[Cordier] had been shocked to see German soldiers photographing one another at the Arc de Triomphe in Paris. But as he headed toward a covert encounter with a fellow operative at a cafe on the Champs Élysées, he was even more stunned to see an old Jewish man and a child with yellow stars on their overcoats.
“The shock of this vision plunges me into an unbearable shame,” he wrote in the memoir, “Alias Caracalla.”
At first he wanted to rush up to the people he saw and embrace them to seek forgiveness, he wrote. At that moment, though, he recognized, walking toward him, the operative he was scheduled to meet. It was an epiphany: “His presence leads me back to reality: I am not in Paris to care for my conscience.”
Before listening to An Officer and a Spy by Robert Harris, I knew only the broad outline of the Dreyfus Affair, a political scandal that divided France from from 1894 until 1906. The twists and turns during this 12-year period are amazing and exciting. It is sometimes hard to believe this all really happened. Émile Zola’s 1898 open letter to the President of France accusing the French government of antisemitism was bold and courageous.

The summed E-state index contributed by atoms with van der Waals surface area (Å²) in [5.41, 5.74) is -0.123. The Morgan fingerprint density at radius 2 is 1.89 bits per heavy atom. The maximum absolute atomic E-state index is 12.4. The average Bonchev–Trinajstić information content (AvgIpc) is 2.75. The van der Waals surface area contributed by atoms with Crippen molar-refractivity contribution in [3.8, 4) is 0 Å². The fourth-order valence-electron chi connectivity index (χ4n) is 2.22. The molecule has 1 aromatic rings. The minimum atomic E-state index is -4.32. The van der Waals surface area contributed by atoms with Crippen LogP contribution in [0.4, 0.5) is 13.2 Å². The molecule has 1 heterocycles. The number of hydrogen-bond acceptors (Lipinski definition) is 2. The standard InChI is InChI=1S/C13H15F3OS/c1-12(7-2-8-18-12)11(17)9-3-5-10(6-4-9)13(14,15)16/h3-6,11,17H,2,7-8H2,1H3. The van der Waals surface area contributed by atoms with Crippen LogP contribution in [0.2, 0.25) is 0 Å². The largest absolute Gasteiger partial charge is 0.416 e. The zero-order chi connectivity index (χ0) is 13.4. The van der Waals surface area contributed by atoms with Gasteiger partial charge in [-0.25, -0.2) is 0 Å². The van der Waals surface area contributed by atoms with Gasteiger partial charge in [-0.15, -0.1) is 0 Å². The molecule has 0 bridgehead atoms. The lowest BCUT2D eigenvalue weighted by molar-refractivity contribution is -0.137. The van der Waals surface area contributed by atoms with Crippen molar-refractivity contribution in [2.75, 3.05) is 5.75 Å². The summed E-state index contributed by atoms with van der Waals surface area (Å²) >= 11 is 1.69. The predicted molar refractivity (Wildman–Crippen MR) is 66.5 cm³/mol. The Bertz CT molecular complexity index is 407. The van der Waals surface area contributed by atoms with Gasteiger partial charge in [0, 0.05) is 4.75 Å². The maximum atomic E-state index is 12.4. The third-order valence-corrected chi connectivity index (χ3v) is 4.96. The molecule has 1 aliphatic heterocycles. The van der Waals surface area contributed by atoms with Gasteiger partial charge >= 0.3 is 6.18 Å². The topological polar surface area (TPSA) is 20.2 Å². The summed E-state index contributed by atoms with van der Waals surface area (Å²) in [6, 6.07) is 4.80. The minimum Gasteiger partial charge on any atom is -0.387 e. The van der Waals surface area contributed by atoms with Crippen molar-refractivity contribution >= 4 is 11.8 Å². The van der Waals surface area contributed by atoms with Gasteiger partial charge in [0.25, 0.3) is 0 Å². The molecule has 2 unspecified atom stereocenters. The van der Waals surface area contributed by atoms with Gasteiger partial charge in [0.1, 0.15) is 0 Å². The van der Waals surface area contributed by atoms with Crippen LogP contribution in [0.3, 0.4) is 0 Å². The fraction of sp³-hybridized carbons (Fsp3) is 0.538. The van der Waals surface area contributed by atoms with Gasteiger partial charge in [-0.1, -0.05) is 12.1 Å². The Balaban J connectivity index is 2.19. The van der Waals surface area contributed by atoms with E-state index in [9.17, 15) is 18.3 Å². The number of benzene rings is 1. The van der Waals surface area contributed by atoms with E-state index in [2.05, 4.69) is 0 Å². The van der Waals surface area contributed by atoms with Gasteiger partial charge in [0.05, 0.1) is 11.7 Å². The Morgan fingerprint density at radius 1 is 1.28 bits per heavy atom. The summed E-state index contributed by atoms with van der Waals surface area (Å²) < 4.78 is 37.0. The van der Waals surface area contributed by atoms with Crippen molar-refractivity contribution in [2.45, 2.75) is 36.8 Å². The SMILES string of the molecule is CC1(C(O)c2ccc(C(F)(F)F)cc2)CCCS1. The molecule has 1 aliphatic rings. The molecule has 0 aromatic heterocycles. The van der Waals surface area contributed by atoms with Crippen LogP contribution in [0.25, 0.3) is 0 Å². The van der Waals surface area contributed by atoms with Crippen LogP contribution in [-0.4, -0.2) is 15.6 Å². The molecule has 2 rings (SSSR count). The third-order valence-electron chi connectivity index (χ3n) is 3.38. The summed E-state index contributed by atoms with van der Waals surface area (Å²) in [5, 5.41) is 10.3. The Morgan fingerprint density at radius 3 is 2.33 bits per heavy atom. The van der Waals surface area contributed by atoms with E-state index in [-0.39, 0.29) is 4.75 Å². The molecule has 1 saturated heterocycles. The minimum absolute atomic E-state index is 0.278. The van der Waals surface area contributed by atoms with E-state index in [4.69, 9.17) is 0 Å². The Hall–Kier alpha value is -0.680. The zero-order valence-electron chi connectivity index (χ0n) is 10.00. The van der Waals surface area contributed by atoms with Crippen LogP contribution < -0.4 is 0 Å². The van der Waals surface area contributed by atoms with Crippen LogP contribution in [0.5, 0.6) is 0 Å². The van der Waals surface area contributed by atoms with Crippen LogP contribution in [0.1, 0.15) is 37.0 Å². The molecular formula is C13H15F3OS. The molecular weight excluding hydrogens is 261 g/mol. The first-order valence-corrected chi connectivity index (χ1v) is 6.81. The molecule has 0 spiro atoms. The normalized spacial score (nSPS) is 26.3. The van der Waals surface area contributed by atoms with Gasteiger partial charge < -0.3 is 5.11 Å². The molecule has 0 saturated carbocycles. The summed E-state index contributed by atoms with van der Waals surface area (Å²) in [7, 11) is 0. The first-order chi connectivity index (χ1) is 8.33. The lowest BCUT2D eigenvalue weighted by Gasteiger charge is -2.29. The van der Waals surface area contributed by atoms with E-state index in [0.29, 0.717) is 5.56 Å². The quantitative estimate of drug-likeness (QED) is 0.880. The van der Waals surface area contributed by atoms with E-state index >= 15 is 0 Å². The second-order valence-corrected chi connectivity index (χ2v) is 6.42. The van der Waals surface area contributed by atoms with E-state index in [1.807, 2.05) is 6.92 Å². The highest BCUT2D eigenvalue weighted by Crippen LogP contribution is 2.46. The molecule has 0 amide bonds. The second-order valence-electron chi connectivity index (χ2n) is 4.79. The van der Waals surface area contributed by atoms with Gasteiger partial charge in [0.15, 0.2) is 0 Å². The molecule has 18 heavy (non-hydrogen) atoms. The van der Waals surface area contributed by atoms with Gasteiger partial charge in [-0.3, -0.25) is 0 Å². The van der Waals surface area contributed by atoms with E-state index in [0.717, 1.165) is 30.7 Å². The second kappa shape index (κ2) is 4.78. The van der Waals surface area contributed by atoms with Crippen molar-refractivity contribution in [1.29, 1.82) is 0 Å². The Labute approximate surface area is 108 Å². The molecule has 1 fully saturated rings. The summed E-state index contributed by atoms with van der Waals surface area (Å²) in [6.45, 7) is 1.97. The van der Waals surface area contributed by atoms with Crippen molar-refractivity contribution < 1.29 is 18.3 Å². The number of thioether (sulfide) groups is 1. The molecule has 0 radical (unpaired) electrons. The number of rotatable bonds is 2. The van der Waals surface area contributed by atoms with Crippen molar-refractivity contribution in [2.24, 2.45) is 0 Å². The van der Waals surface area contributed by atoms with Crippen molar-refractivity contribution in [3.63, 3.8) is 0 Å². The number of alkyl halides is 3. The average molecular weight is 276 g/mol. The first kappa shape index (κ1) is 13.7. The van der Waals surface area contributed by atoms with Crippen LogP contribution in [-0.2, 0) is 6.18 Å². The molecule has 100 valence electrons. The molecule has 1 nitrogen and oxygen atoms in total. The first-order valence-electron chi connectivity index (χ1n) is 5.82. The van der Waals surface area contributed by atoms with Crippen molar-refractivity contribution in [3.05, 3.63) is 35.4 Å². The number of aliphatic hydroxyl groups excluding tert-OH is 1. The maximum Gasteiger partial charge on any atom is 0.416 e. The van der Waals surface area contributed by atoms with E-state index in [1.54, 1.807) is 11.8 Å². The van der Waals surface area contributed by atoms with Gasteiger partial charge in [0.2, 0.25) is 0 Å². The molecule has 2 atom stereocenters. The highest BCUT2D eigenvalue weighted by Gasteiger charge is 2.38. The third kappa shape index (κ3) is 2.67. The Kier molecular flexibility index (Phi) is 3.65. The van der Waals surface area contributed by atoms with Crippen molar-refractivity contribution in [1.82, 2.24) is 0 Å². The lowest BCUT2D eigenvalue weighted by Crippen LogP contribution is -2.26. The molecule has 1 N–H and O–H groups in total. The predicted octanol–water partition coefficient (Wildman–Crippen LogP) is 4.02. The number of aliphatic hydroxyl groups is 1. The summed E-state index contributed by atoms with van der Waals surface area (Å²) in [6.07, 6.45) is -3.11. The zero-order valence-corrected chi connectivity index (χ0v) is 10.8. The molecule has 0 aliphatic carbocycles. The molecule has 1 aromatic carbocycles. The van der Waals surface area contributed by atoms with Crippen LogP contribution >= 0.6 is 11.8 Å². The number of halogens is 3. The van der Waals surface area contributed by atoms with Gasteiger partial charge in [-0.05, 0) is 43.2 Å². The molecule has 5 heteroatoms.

This is historical fiction but Robert Harris’s writing is based upon through research. The book has a lot of detail which added to my enjoyment. As a result of this detail, I felt as though I was actually in France.
I enjoyed learning about an important chapter of French history filled with intrigue. The ending is amazing and left me wanting more, despite the length of the audiobook — a little over 16 hours.